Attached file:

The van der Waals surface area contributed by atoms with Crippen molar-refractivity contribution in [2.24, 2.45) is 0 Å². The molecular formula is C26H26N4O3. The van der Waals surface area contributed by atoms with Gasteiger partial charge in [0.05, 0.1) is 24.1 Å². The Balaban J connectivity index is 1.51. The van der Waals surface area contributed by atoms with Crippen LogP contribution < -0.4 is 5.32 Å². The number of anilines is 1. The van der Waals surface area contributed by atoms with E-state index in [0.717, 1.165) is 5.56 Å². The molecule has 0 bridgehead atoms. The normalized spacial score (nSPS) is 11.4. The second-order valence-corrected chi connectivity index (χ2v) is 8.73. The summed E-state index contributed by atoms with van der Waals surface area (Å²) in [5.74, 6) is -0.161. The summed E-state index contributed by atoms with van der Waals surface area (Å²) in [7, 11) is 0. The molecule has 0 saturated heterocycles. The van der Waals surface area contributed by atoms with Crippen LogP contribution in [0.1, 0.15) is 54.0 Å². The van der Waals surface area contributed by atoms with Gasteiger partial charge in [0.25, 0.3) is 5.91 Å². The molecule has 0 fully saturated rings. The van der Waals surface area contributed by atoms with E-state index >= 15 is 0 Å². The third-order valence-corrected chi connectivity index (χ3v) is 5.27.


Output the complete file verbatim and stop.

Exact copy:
The van der Waals surface area contributed by atoms with Crippen molar-refractivity contribution in [2.24, 2.45) is 0 Å². The molecular formula is C26H26N4O3. The van der Waals surface area contributed by atoms with Gasteiger partial charge in [0.05, 0.1) is 24.1 Å². The Balaban J connectivity index is 1.51. The van der Waals surface area contributed by atoms with Crippen LogP contribution < -0.4 is 5.32 Å². The number of anilines is 1. The van der Waals surface area contributed by atoms with E-state index in [0.717, 1.165) is 5.56 Å². The molecule has 0 bridgehead atoms. The normalized spacial score (nSPS) is 11.4. The second-order valence-corrected chi connectivity index (χ2v) is 8.73. The summed E-state index contributed by atoms with van der Waals surface area (Å²) in [5.74, 6) is -0.161. The summed E-state index contributed by atoms with van der Waals surface area (Å²) in [7, 11) is 0. The molecule has 0 saturated heterocycles. The van der Waals surface area contributed by atoms with Crippen LogP contribution in [0.1, 0.15) is 54.0 Å². The van der Waals surface area contributed by atoms with Gasteiger partial charge in [0.25, 0.3) is 5.91 Å². The molecule has 0 fully saturated rings. The van der Waals surface area contributed by atoms with E-state index >= 15 is 0 Å². The third-order valence-corrected chi connectivity index (χ3v) is 5.27.